The Computer Lab of Your Dreams
Founded in 2009 by Dr. Lori Emerson, the Media Archaeology Lab is a place for cross-disciplinary, experimental research, teaching, and creative practice using one of the largest collections in the world of still functioning media. Researchers, students, teachers, artists and members of the public are encouraged to turn on, open up, play and create with items from the collection that include phonograph players; magic lanterns; historic personal computers, handheld devices and game consoles including the Altair 8800b, Commodore 64, Apple IIe, Vectrex, and Imagination Machine I and II created by African-American video game pioneer Ed Smith.
The MAL is utterly unique not only because it is an open, accessible space for anyone to come and perform hands-on experiments with its extensive collection but also because it demonstrates alternative paths in the history of technology and empowers visitors to imagine an alternative present and future.
The MAL has also evolved into a real life and virtual community enterprise; it has an international advisory board of scholars, archivists, and entrepreneurs; faculty fellows from departments across the CU Boulder campus; and a regularly rotating cohort of students and community volunteers who help with hardware repair, class tours and guest visits to the lab. The lab hosts reading groups, artist residencies, events, retro game nights, and workshops on how to fix your old or new devices and even on how to build your own mesh network.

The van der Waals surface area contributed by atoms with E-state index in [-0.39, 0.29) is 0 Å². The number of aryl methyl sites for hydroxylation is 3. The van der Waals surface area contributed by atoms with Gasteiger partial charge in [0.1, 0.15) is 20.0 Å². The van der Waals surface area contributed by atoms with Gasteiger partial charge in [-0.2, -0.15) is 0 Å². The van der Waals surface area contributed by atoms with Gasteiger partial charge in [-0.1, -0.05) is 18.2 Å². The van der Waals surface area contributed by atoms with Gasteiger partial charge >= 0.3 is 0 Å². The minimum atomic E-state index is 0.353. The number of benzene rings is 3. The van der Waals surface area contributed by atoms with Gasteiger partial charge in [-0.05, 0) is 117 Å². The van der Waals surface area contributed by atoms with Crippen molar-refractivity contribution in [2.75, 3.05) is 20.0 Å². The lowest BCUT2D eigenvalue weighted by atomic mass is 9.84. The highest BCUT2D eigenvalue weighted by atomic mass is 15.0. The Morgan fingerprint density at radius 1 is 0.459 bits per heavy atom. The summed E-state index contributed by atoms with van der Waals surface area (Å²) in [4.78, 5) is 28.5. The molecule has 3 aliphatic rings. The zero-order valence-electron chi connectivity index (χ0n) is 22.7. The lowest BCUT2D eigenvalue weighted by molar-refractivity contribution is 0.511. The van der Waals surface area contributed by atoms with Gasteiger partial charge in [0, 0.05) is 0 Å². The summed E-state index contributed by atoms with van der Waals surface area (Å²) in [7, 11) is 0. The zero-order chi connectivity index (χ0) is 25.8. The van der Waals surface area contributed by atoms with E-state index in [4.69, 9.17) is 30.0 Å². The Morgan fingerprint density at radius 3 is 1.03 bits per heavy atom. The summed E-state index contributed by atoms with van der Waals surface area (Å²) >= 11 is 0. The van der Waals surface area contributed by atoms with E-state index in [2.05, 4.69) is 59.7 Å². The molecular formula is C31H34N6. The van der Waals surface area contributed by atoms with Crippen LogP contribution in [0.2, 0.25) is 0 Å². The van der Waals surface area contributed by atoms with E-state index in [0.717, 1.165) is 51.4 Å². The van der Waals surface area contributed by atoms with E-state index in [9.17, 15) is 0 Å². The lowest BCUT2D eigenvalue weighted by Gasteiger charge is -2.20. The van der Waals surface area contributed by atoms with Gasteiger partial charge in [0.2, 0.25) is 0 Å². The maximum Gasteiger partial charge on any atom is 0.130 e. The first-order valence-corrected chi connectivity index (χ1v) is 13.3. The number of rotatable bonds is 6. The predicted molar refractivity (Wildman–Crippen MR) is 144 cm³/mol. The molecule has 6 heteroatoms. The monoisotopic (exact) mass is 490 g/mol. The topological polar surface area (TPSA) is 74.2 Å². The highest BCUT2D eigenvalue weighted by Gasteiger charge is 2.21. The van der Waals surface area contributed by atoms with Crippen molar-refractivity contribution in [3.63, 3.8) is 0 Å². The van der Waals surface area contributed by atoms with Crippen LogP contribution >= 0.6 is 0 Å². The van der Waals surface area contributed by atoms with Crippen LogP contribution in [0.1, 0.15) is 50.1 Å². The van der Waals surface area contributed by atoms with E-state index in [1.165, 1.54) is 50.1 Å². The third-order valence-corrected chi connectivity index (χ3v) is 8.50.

Tuesday, February 20
Time: 4-5 PM
Where: Media Archaeology Lab, 1320 Grandview Ave, Boulder + on Twitch
Join us on Tuesday, February 20 from 4-5PM for a talk and hands-on workshop by artist-in-residence Becca Ricks. The title of the workshop and the project is Knitting with machines: Imagining softer futures through ‘string figures’.
The event will be livestreamed on our Twitch channel and you will be able to participate remotely in the workshop activities, but we will also hold the event in-person at The Media Archaeology Lab, 1320 Grandview Ave, Boulder, Colorado.
Working with a hacked Brother knitting machine and soft circuitry, Becca approaches knitting as both metaphor and material for exploring futures that promote connection, community, and embodied knowledge(s). The term “string figures” is one of the practices introduced by feminist STS scholar Donna Haraway for fabricating futures that connect us to our shared communities in the face of a challenging present. Like knitting, string figures are loops, but they are also ways of weaving stories together. In this workshop, participants will have a chance to scrutinize artifacts from the MAL through a critical lens, and sketch out what alternative visions for soft technologies could look like. Participants will also learn how to design for and use the knitting machine, and will be able to knit their own custom swatch to bring home. Collectively, participants will contribute to a participatory art piece that knits together everyone’s designs. Becca Ricks is a researcher-programmer-artist who explores technology through the lens of a feminist technoscience. In her artistic practice, she works across a range of physical and digital media, including knitting, physical computing and electronics, voice technologies, 3D photogrammetry, and words. Becca is the co-founder of tendernet, an art collective exploring critical and participatory design practices in AI. She has taught workshops and spoken at the Toronto Museum of Contemporary Art, the Walker Art Center, RISD, and a number of hackerspaces. Becca is the head of Mozilla Foundation’s Open Source Research & Investigations team, where she studies how people engage in forms of resistance and exercise control in relation to algorithmic categorization online.
We're starting a book club! Keep an eye out here for updates!